Six Nations: Italy v Scotland: finding your bearings in Rome is not always as easy as it should be

Midfield match-up will be key in what is likely to be an entertaining and tight contest

Cam Redpath and Gregor Townsend during Scotland's captains run at the Stadio Olimpico. Image: © Craig Watson - www.craigwatson.co.uk
Cam Redpath and Gregor Townsend during Scotland's captains run at the Stadio Olimpico. Image: © Craig Watson - www.craigwatson.co.uk

THE Scottish rugby journalists’ pack were out on the toot after a Test in Rome not long after the turn of the century/millennium. Everything was going swimmingly until the bar called time and kicked us out to stand in the rain while we waited on a cab we had ordered. 

We waited and we waited, becoming increasingly cold, wet and sober. After several lifetimes the cab finally appeared, I gave the driver the card with my hotel address on it and he drove approximately 100 yards around the corner and dropped me off at the hotel door.

I know, I know, it was my fault, my only excuse is that this occurred before smartphones, and Google Maps, were ubiquitous.


Six Nations: Italy v Scotland: sell-out highlights Azzurri’s high hopes

Italy v Scotland: Gregor Townsend warns of ‘massive threat’ from hosts

Six Nations round four: Italy v Scotland live blog …


In contrast, Scotland should know exactly where and what they are all about on this trip to the Eternal City because it’s been a long time since they were made to feel like chumps; 2012 their last loss in Rome, ancient history in a place with plenty of the stuff on offer. The Scots sit four places higher than Italy in World Rugby’s rankings, 6th v 10th, and Gregor Townsend’s team are, by and large, better players than their opposite numbers with the odd exception.

I should be calling a 15 point win here and now and, in the unlikely event that Scotland lean into this one for the full 80 minutes they could yet get it.

However, the Italians are at their most dangerous when they can sniff the scent of victory in the wind and the performance against France has offered them exactly that. Coach Quesada Gonzalo has had an excellent start and the team’s tail is up.

Scotland may have motored ahead of the Azzurri over the last 12 years but they don’t scare them in the way that some other teams do. Moreover, Italian ranks are further bolstered by the return of several key players and one completely new one.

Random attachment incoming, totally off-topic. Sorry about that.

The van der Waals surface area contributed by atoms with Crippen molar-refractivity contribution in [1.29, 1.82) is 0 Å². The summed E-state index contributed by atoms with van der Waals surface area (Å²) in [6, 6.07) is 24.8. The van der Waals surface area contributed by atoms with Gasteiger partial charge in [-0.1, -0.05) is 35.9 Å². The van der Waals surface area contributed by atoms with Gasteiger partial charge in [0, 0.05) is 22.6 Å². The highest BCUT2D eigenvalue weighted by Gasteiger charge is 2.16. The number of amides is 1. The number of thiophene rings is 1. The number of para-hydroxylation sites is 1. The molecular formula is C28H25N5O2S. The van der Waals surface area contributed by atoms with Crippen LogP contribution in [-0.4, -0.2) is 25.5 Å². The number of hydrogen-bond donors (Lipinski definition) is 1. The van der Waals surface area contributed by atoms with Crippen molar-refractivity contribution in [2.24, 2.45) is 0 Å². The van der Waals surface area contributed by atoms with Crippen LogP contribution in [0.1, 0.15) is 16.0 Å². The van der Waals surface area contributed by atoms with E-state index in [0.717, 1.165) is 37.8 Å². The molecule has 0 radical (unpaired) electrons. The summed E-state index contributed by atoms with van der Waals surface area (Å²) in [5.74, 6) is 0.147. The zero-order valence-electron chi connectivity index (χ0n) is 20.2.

Harlequins’ winger Louis Lynagh is a tricky enough customer in the wide channels to deserve respect on his own terms but, perhaps more importantly, his recent recruitment to the land of his mother allows Quesada to move the outstanding Tommaso Menoncello from the wing and back to his preferred berth at centre where he is at his most effective and will surely see a bit more of the ball.

This is important because Scotland’s own midfield is weakened by the absence of Sione Tuipulotu; the glue that keeps this side together. His replacement, Cameron Redpath, plays beside Finn Russell every week with Bath. He is a heads up, second five eighth kind of player and dangerous in attack but he is not the stopper/gain line specialist that he has replaced.

Everyone fields a gain line specialist at 12 these days: Damian De Allende (SA), Bundee Aki (Ire), Jordie Barrett (NZ), Jonathan Danty (Fr), Ollie Lawrence (Eng), are the top five by rank, so for Townsend to go with a second distributor is risky. If Scotland lose this one people will ask why Stafford McDowll was overlooked?

Scotland now boast a midfield trio, Russell, Redpath and Huw Jones that is begging Italy’s big ball carriers to run at them. The trio tackle well but none of them relishes the physical side of the game in the same way as Tuipulotu.

If Italy carry the day they will probably have their midfield to thank although, oddly enough, the top two players in the Six Nations’ “missed tackles” chart are Italy’s chunky centres, Juan Ignacio Brex and Menoncello, so both sides will probably look at the opposition midfield and see opportunities.

 

 

Elsewhere, Italy’s best two props missed the start of the tournament but one of them, Simone Ferrari, starts against Scotland and will be looking to squeeze a Scottish scrum that has occasionally looked vulnerable.

The Azzurri also welcome twin breakaways Sebastian Negri, the hugely experienced flanker, and the superstar No 8 Lorenzo Cannone who, surprisingly, only makes the bench with Exeter’s Ross Vintcent rewarded for his excellence against France with a start.

Andy Christie looks like a great power pick for Scotland. Better late than never, I suppose.